Building Sibling Relationships

My daughters are 5 and 7 and I really want them to be close friends but they bicker all the time.

Dr. Susan Rutherford (MOM): It’s not uncommon for children to bicker and it is considered normal as long as one isn’t being more abused by the other one in any kind of chronic fashion.

Relationships between siblings rise and fall throughout the years. There are periods of time where kids look to be very close friends, and then there will be periods of time when they are fighting like cats and dogs. Often this sister relationship smoothes itself out after college when both parties have matured.

In the meantime, for 5 and 7 year olds, it would be worth doing an experiment where the parent spends some one-on-one time alone with each child. Often sibling rivalry comes from the sense of not having enough time with the parent. Sharing a parent can be really hard on some children. So, if once every couple of weeks or once a month you can manage an outing with each child separately, it might actually reduce the tension between them.

MOLLY: What do you think about talking to your kids about how important it is to be nice to your siblings, and that you protect them because you are on the same team as your sister in life…?

MOM: Yes, I think that would be a good idea. I think that having a good relationship with your siblings is very important as it will likely be the longest relationship of your life. Kids might not see it during childhood, but it is up to you as the parent to sow the seeds of friendship and impart the bonds of family between your kids. When the parents are gone, the kids will still have each other for love and support.

MOLLY: What are the long term effects of sibling rivalry if it’s left unchecked?

MOM: When one child is traditionally the abuser and the other is the abused victim, the long term effects may last forever for each of them. The child who is abused is more likely to become depressed as an adult and re-enter abusive relationships; and the abuser often grows up to be a type of bully in their relationships with their friends, family, and colleagues. (“When the Bully is the Sibling” -New York Times)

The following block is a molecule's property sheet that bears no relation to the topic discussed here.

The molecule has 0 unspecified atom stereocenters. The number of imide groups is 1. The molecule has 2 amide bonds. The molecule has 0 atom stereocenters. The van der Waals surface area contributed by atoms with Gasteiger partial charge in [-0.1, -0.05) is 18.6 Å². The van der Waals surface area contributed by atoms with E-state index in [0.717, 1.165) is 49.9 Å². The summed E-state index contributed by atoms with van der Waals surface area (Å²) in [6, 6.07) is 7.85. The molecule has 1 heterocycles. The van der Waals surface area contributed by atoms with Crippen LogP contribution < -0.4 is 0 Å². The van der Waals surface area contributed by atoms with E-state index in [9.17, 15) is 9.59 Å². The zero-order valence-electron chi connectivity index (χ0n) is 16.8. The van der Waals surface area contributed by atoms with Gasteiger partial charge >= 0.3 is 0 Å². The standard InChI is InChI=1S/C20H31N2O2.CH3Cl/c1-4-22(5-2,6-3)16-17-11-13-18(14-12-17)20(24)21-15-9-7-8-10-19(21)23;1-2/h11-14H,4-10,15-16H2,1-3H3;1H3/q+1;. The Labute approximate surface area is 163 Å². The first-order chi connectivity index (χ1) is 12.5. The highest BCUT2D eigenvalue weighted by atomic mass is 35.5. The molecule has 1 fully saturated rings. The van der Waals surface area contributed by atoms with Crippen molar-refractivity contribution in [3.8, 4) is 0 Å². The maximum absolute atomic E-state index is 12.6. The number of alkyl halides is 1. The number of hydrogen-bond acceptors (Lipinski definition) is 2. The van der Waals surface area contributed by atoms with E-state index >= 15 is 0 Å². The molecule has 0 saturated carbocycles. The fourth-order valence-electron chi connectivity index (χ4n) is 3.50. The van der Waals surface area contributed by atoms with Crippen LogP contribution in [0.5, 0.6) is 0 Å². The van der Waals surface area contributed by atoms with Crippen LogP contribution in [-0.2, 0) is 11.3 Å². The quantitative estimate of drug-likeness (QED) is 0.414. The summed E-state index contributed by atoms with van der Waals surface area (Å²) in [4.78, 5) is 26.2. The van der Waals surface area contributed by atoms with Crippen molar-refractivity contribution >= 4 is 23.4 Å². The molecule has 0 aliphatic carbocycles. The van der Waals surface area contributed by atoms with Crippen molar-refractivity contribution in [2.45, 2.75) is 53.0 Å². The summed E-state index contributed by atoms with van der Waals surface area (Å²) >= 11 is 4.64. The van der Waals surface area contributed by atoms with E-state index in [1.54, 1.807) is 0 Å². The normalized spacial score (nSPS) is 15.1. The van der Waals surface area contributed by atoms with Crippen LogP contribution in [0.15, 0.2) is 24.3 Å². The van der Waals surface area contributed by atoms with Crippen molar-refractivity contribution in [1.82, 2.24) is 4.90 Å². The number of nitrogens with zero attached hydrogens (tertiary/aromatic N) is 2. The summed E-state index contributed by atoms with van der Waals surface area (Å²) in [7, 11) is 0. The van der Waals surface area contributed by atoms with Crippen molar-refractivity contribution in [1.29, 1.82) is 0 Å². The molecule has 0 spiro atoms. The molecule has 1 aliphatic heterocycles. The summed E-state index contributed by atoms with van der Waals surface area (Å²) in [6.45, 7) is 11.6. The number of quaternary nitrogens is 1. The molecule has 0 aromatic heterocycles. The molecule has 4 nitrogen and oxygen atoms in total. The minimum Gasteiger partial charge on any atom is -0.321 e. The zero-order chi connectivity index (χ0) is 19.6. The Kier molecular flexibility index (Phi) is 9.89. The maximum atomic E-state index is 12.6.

I’ve known parents who have abdicated their role and responsibility in the sibling rivalry by saying that the younger child needs to learn to defend herself without parental intervention. I consider that a very big mistake because, left unchecked, sibling rivalry can persist for a very long time and take on a life of its own, and those siblings will never really be able to be friends. It often leads to all kinds of issues for the younger child in terms of her self-esteem and interpersonal relationships with others.

If you envision your children as friends more than competitors for parental attention, then be sure to lavish each with individual time and attention while intervening and correcting sibling rivalry behaviors when they arise. Never pit your children against each other; rather, encourage them to work together as a team to communicate and solve problems and you’ll lay the groundwork for adults who trust, respect, and like each other.

Experience this? Comment below if you’ve had success helping your kids become closer friends. Or Contact Us if you have other parenting questions you’d like to see addressed.

ding 2 comments on “Building Sibling Relationships

  1. my problem is the other way round. Harry my grandson is four and is forever in the space of the 8 year old brother with a look at me I want to be first. Also have a lot of fuss at meal times with 4 year old talks plays with his food anything but sit up and eat help. A very frustrated nanna

    • June – Wow! I feel for the 8 year old, as I’m sure you do. Clearly the 4 year old is attempting to control the family with his behavior at the table. This is what I suggest: Tell him that the meal will be lasting X amount of minutes (you choose the time). If he’s not finished eating, That’s a shame, but the kitchen will be closed and the food taken off the table. Do this cheerfully. No extra eating is allowed until the next eating time (meal or a snack). He needs to feel hungry to get the message. Be consistent; don’t give in to a tantrum. Do all of this with a smile. I believe this will help solve your problem and teach him some boundaries in his behavior.
      Dr. Rutherford

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